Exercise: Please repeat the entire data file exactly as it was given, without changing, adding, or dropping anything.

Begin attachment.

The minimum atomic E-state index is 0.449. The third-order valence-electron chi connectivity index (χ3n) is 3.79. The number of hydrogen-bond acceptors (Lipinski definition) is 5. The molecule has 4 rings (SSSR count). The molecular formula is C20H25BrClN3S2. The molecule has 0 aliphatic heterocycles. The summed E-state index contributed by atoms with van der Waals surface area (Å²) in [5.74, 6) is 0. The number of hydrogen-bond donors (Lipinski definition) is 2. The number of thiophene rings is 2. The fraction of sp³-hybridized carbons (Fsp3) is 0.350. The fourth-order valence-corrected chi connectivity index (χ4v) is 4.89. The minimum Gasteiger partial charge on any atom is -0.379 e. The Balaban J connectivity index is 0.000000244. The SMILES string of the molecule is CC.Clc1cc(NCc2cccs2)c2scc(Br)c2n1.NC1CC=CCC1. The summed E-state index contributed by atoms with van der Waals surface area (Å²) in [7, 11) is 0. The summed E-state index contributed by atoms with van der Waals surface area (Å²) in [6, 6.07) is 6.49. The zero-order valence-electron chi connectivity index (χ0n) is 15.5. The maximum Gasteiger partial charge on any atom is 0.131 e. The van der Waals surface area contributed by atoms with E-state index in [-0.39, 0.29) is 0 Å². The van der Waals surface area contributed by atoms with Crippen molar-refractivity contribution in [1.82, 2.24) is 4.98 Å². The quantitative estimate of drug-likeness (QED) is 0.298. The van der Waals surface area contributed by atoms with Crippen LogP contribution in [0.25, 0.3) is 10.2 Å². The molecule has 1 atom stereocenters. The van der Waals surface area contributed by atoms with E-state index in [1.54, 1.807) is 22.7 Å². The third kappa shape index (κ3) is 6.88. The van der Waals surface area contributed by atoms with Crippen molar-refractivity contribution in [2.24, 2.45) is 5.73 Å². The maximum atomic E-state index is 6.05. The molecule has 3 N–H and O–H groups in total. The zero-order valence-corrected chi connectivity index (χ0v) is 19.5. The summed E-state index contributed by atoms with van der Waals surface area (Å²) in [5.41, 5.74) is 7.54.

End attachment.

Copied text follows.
The minimum atomic E-state index is 0.449. The third-order valence-electron chi connectivity index (χ3n) is 3.79. The number of hydrogen-bond acceptors (Lipinski definition) is 5. The molecule has 4 rings (SSSR count). The molecular formula is C20H25BrClN3S2. The molecule has 0 aliphatic heterocycles. The summed E-state index contributed by atoms with van der Waals surface area (Å²) in [5.74, 6) is 0. The number of hydrogen-bond donors (Lipinski definition) is 2. The number of thiophene rings is 2. The fraction of sp³-hybridized carbons (Fsp3) is 0.350. The fourth-order valence-corrected chi connectivity index (χ4v) is 4.89. The minimum Gasteiger partial charge on any atom is -0.379 e. The Balaban J connectivity index is 0.000000244. The SMILES string of the molecule is CC.Clc1cc(NCc2cccs2)c2scc(Br)c2n1.NC1CC=CCC1. The summed E-state index contributed by atoms with van der Waals surface area (Å²) in [7, 11) is 0. The summed E-state index contributed by atoms with van der Waals surface area (Å²) in [6, 6.07) is 6.49. The zero-order valence-electron chi connectivity index (χ0n) is 15.5. The maximum Gasteiger partial charge on any atom is 0.131 e. The van der Waals surface area contributed by atoms with E-state index in [-0.39, 0.29) is 0 Å². The van der Waals surface area contributed by atoms with Crippen molar-refractivity contribution in [1.82, 2.24) is 4.98 Å². The quantitative estimate of drug-likeness (QED) is 0.298. The van der Waals surface area contributed by atoms with Crippen LogP contribution in [0.25, 0.3) is 10.2 Å². The molecule has 1 atom stereocenters. The van der Waals surface area contributed by atoms with E-state index in [1.54, 1.807) is 22.7 Å². The third kappa shape index (κ3) is 6.88. The van der Waals surface area contributed by atoms with Crippen molar-refractivity contribution in [2.24, 2.45) is 5.73 Å². The maximum atomic E-state index is 6.05. The molecule has 3 N–H and O–H groups in total. The zero-order valence-corrected chi connectivity index (χ0v) is 19.5. The summed E-state index contributed by atoms with van der Waals surface area (Å²) in [5.41, 5.74) is 7.54.